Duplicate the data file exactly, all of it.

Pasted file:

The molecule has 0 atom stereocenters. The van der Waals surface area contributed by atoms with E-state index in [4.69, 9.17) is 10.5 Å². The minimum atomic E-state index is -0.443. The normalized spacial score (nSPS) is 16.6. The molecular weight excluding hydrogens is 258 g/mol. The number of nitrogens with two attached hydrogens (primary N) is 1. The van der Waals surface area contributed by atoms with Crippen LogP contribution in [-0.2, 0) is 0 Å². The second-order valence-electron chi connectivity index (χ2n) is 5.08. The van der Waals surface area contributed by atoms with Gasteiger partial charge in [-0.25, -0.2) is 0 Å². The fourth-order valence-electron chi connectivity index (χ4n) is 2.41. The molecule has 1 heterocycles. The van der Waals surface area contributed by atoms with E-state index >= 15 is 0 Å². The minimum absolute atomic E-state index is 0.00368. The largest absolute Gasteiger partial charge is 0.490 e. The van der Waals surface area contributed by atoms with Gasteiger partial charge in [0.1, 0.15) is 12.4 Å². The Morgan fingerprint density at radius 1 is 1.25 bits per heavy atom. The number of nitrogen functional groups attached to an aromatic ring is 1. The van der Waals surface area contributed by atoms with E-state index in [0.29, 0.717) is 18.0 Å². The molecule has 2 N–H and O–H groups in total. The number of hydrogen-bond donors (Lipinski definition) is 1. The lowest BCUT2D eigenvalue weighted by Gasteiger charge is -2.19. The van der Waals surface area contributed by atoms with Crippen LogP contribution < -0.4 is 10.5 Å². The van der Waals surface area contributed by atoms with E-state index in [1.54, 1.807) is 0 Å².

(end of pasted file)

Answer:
The molecule has 0 atom stereocenters. The van der Waals surface area contributed by atoms with E-state index in [4.69, 9.17) is 10.5 Å². The minimum atomic E-state index is -0.443. The normalized spacial score (nSPS) is 16.6. The molecular weight excluding hydrogens is 258 g/mol. The number of nitrogens with two attached hydrogens (primary N) is 1. The van der Waals surface area contributed by atoms with Crippen LogP contribution in [-0.2, 0) is 0 Å². The second-order valence-electron chi connectivity index (χ2n) is 5.08. The van der Waals surface area contributed by atoms with Gasteiger partial charge in [-0.25, -0.2) is 0 Å². The fourth-order valence-electron chi connectivity index (χ4n) is 2.41. The molecule has 1 heterocycles. The van der Waals surface area contributed by atoms with E-state index >= 15 is 0 Å². The minimum absolute atomic E-state index is 0.00368. The largest absolute Gasteiger partial charge is 0.490 e. The van der Waals surface area contributed by atoms with Gasteiger partial charge in [0.1, 0.15) is 12.4 Å². The Morgan fingerprint density at radius 1 is 1.25 bits per heavy atom. The number of nitrogen functional groups attached to an aromatic ring is 1. The van der Waals surface area contributed by atoms with E-state index in [0.29, 0.717) is 18.0 Å². The molecule has 2 N–H and O–H groups in total. The number of hydrogen-bond donors (Lipinski definition) is 1. The lowest BCUT2D eigenvalue weighted by Gasteiger charge is -2.19. The van der Waals surface area contributed by atoms with Crippen LogP contribution < -0.4 is 10.5 Å². The van der Waals surface area contributed by atoms with E-state index in [1.54, 1.807) is 0 Å².